| Rode bike to work the other day (on earlies)to show my long suffering workmates the bike I had been working on.Mostly got such comments as flippen heck thats nearly as old as you!What I did notice was the amount of flex in the frame,really twisty!The 1960 approx Hercules ladies bike Ive got has no where near that sort of flexing.Is this normal!I put a picture of the R W on Riders Rides, but have not had 1 comment on it,come on guys if you dont like it tell me,I can take it! I like it anyway, and I suppose thats all that matters!|
| Which is your reader's ride page Stephen?|
Matthew - labels are good.
| Your frame shouldn't feel "flexy" or "twisty." Check for loose things (axles, saddle, etc.) If nothing there, check closely for cracks in the frame joints. I found that the seatstays had cracked at the top on my Raleigh Comp and that explained the squirrely handling.|
| I'm about to commence work on a "flexi" bike here, let us (me) know if you find anything that's causing this.|
I'm all ears !
State clearly on Readers Rides which site is yours.
I'm all eyes !
Rudge-Whitworth is one of the few traditional English bikes I haven't had through my hands in the last twelve months although the prettiest seat I have (floral inlay) has Rudge-Whitworth inscribed into it.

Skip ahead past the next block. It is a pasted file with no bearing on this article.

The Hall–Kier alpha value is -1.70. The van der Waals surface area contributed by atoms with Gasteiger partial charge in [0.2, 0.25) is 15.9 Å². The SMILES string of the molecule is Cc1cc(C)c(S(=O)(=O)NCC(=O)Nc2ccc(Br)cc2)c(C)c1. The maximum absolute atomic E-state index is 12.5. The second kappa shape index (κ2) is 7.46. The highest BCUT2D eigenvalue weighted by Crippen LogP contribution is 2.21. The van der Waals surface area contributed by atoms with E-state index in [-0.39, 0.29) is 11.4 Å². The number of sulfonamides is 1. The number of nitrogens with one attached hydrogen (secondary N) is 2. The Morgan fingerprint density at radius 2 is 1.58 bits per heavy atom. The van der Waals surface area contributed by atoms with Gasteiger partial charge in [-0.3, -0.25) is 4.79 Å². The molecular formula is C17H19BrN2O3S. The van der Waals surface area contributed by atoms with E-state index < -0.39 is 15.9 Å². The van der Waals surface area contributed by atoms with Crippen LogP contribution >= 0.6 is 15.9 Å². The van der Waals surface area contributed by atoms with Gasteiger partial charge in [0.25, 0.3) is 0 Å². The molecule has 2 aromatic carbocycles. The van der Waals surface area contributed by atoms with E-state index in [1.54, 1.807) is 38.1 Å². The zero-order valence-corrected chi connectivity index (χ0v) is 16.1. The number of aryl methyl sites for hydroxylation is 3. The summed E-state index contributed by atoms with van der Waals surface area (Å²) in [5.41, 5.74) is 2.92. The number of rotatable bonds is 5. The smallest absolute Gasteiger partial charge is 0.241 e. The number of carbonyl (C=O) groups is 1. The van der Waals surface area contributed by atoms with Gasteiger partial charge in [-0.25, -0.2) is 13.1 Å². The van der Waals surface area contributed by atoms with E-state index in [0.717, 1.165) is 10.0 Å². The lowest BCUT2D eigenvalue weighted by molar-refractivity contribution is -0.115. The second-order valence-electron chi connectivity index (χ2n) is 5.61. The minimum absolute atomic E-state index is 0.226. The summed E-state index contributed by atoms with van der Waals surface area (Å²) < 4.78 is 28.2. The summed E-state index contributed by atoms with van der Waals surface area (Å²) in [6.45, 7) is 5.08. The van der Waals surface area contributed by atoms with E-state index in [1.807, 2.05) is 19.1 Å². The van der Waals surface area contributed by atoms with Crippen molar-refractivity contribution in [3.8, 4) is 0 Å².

I've often wondered (due to the frame arrangement) if ladies bikes would start to flex more so with age than mens bikes ?
Steve - always learning.
| Tourists get hundreds and this one didn't get a bid.|
A pristine Canadian Sports with stainless rims, larger frame, with pump, albeit no Brooks saddle.
Wish I needed it.
| Can anyone tell me when rod brakes were replaced by cables?|
| They were not. They made rod brake bikes along with cable brake bikes and coaster brake bikes were made at the same time as well.|
| They've overlapped for decades...they are really alternate brake systems. Heck, aren't the Indian and Chinese makers still producing rod brakes?|
| Yeah... Abley, Eastman, et.al... all still mfg. rod-brake equipped machines. Albeit (at least looking at my Abley)I daresay they're more for show than stopping.... It's why I don't ride the thing.|
Larry "Boneman" Bone - Just stopping in.....
| This came from a colleague at work, Justin Mark Wilson, and it is too goo to keep to one's self so here goes.|
Technique: How to set up your bike
A properly set up bike will both look and feel right
You and your bike should dovetail together, so that you get the best ride possible and the bike maximises its potential. 'Man and machine in perfect harmony', to use an over-used phrase.
By tweaking your position, getting some work done or yourself or buying the right piece for your bike you can regain unity. Don't let a complaint become something you feel needs to be endured. It doesn't have to be. Good riders aren't better because they put up with aches and pains more than lesser mortals. More a case that by trial and error they have found what works for them and how to minimise unnecessary discomfort.